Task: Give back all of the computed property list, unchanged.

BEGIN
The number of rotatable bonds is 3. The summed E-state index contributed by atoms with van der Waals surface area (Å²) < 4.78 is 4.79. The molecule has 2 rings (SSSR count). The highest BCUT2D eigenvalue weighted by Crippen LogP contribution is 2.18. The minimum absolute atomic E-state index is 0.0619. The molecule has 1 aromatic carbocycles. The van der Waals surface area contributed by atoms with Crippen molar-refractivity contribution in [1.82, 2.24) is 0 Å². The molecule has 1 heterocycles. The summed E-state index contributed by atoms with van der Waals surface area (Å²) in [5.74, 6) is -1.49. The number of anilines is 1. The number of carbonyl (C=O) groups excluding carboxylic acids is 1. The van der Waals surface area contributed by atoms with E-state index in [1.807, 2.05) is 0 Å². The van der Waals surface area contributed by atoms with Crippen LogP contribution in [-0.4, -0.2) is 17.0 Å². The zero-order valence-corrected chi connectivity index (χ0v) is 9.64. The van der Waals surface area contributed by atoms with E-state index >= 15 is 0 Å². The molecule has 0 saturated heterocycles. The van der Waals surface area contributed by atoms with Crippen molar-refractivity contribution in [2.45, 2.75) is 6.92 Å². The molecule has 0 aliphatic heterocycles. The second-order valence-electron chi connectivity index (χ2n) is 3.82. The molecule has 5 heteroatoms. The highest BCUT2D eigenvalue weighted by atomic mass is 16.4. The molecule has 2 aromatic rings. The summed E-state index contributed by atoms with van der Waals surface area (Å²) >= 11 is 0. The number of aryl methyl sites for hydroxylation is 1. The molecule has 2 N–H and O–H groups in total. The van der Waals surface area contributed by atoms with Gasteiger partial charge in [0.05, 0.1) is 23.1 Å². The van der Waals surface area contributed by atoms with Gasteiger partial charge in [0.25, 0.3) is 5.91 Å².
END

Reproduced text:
The number of rotatable bonds is 3. The summed E-state index contributed by atoms with van der Waals surface area (Å²) < 4.78 is 4.79. The molecule has 2 rings (SSSR count). The highest BCUT2D eigenvalue weighted by Crippen LogP contribution is 2.18. The minimum absolute atomic E-state index is 0.0619. The molecule has 1 aromatic carbocycles. The van der Waals surface area contributed by atoms with Crippen molar-refractivity contribution in [1.82, 2.24) is 0 Å². The molecule has 1 heterocycles. The summed E-state index contributed by atoms with van der Waals surface area (Å²) in [5.74, 6) is -1.49. The number of anilines is 1. The number of carbonyl (C=O) groups excluding carboxylic acids is 1. The van der Waals surface area contributed by atoms with E-state index in [1.807, 2.05) is 0 Å². The van der Waals surface area contributed by atoms with Crippen LogP contribution in [-0.4, -0.2) is 17.0 Å². The zero-order valence-corrected chi connectivity index (χ0v) is 9.64. The van der Waals surface area contributed by atoms with E-state index >= 15 is 0 Å². The molecule has 0 saturated heterocycles. The van der Waals surface area contributed by atoms with Crippen molar-refractivity contribution in [2.45, 2.75) is 6.92 Å². The molecule has 0 aliphatic heterocycles. The second-order valence-electron chi connectivity index (χ2n) is 3.82. The molecule has 5 heteroatoms. The highest BCUT2D eigenvalue weighted by atomic mass is 16.4. The molecule has 2 aromatic rings. The summed E-state index contributed by atoms with van der Waals surface area (Å²) >= 11 is 0. The number of aryl methyl sites for hydroxylation is 1. The molecule has 2 N–H and O–H groups in total. The van der Waals surface area contributed by atoms with Gasteiger partial charge in [0.05, 0.1) is 23.1 Å². The van der Waals surface area contributed by atoms with Gasteiger partial charge in [0.25, 0.3) is 5.91 Å².